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ADHD Teens Derive Impulsive Behavior From Unique Brain Network

New data collected by researchers at the University of Vermont suggests impulsive behavior displayed by teens with ADHD and those with substance abuse problems may come for a different source. A report published over the weekend in the journal Nature Neuroscience suggests teens with ADHD often experience their impulsive behavior through an entirely different brain path than those who smoke, use drugs and drink.

Researchers reviewed data collected from teens in Europe starting at the age of 14. They underwent brain scans every two years and also given tests to determine their overall level of impulsiveness. They found kids with ADHD had distinct patterns of brain activity separate from those who had tried substances.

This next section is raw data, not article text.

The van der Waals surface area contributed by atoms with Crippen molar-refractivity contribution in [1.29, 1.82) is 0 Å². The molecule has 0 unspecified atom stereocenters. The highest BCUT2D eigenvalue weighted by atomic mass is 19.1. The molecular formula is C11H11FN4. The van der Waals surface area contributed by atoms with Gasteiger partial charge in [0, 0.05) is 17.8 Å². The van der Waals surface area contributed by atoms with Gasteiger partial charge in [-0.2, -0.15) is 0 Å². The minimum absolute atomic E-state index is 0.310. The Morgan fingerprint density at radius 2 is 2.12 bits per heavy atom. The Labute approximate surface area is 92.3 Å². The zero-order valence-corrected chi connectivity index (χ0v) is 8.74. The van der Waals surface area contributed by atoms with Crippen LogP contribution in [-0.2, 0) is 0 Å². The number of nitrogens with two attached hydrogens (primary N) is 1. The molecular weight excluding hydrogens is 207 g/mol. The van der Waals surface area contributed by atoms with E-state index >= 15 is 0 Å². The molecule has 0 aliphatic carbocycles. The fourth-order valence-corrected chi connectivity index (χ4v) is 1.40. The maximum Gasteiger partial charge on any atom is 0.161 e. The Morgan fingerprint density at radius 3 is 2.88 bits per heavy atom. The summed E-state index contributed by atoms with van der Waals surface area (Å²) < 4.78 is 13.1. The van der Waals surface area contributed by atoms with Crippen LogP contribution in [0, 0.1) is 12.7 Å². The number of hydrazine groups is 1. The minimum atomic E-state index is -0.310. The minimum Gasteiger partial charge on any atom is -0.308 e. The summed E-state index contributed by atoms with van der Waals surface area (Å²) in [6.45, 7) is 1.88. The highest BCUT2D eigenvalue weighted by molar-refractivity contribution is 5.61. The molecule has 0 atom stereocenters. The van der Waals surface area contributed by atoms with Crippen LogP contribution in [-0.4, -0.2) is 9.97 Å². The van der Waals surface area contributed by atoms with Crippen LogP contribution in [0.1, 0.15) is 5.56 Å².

"The behavior of the two groups might look the same, but it's driven by different brain networks," says lead researcher Robert Whelan in a news release. "The fact that we found there were different networks lends credence to the argument that ADHD and substance abuse are not so tightly coupled."

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